As we discussed way back in one of the beginning tutorials on Python, a floating point refers to a decimal value. Floating points in Python have a size limit of 17 decimal digits, the largest being 1.79769_10^{308. }Any number larger will result in an error, or a line that says: inf (standing for infinity). Let's take a look at the following float value: >>> 4.1*9 36.899999999999999 That's a pretty crazy number of digits to the right of the decimal. What if we don't want to see those? We can format our floating points using the str() function, which allows us to display the number as a string: >>> 4.1*9 36.899999999999999 >>> str(4.1*9) '36.9' You can also use the round function to round out the number, like so: >>> round(4.1*9) 37.0 But what if you have a number such as 52.9 and you want it to return 52.0 instead of 53.0, since technically, it isn't 53.0. Try using round first: >>> round(52.9) 53.0 As you can see, round makes it 53.0 automatically. So what do we do if we want it to show 52.0 instead? We use the floor module, that's what: >>> import math >>> math.floor(52.9) 52.0 Voila! Easy as pie. That you buy in a supermarket and don't actually make yourself. Of course, if you are in the reverse situation, you can use our pal, the ceil module (short for ceiling) which does the opposite of the floor module: >>> import math >>> math.ceil(53.1) 54.0 If you want to control how many decimals are displayed, you can use %f to format it. Let's say you want to see the number 19 as a decimal. Try typing in the following code: >>> print "%f" % 19 19.000000 As you can see, it has taken your integer, 19, and formatted it as a decimal, giving the result 19.000000. But what if you only wanted two decimal places? Try this: >>> print "%.2f" % 19 19.00 If you had typed in %.3f, you would have gotten this result: >>> print "%.3f" %19 19.000 and so forth, up until %.68f.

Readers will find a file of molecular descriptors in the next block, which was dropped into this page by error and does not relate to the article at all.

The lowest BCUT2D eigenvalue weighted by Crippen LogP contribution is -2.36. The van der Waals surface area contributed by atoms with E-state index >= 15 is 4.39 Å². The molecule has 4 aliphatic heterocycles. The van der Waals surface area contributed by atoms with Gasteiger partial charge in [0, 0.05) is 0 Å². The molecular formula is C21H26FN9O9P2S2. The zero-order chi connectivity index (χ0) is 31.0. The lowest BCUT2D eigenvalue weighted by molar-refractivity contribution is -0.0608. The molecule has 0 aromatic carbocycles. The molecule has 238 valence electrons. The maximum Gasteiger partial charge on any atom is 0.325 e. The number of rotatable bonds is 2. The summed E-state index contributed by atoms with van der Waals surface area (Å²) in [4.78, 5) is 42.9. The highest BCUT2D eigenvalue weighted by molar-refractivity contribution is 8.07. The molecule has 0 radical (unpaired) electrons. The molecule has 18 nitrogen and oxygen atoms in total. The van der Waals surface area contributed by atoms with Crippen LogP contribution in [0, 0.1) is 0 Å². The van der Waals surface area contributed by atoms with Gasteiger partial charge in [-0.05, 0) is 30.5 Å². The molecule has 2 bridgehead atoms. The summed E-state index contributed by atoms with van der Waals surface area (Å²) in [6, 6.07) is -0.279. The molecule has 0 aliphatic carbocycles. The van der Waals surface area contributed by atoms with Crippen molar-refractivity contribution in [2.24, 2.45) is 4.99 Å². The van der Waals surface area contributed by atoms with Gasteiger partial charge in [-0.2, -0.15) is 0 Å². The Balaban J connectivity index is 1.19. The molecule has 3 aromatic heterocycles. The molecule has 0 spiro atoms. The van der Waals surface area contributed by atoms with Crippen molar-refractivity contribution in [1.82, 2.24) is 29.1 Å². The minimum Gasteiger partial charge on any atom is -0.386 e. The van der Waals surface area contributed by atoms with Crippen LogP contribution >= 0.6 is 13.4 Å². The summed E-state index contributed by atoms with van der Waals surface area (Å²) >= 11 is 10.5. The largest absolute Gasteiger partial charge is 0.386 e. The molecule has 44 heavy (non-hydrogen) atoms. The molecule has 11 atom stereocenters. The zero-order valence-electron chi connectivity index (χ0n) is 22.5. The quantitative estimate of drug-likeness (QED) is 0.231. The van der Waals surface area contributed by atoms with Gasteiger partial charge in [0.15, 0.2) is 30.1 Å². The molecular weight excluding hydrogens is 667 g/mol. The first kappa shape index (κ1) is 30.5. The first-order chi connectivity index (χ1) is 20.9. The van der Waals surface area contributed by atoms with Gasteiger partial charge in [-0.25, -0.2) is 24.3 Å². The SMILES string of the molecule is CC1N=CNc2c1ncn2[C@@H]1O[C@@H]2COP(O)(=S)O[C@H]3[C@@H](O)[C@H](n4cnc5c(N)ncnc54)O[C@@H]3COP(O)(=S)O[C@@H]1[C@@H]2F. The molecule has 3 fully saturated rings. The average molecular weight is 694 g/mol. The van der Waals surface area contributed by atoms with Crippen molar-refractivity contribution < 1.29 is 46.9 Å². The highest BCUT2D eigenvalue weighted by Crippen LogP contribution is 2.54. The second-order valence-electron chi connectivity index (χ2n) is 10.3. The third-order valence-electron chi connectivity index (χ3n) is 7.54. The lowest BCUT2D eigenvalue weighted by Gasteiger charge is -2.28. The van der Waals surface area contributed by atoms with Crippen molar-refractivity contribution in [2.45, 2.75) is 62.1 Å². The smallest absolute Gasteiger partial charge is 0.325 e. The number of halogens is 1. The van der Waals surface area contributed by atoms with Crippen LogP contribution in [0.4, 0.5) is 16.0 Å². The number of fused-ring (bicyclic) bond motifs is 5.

blog comments powered by Disqus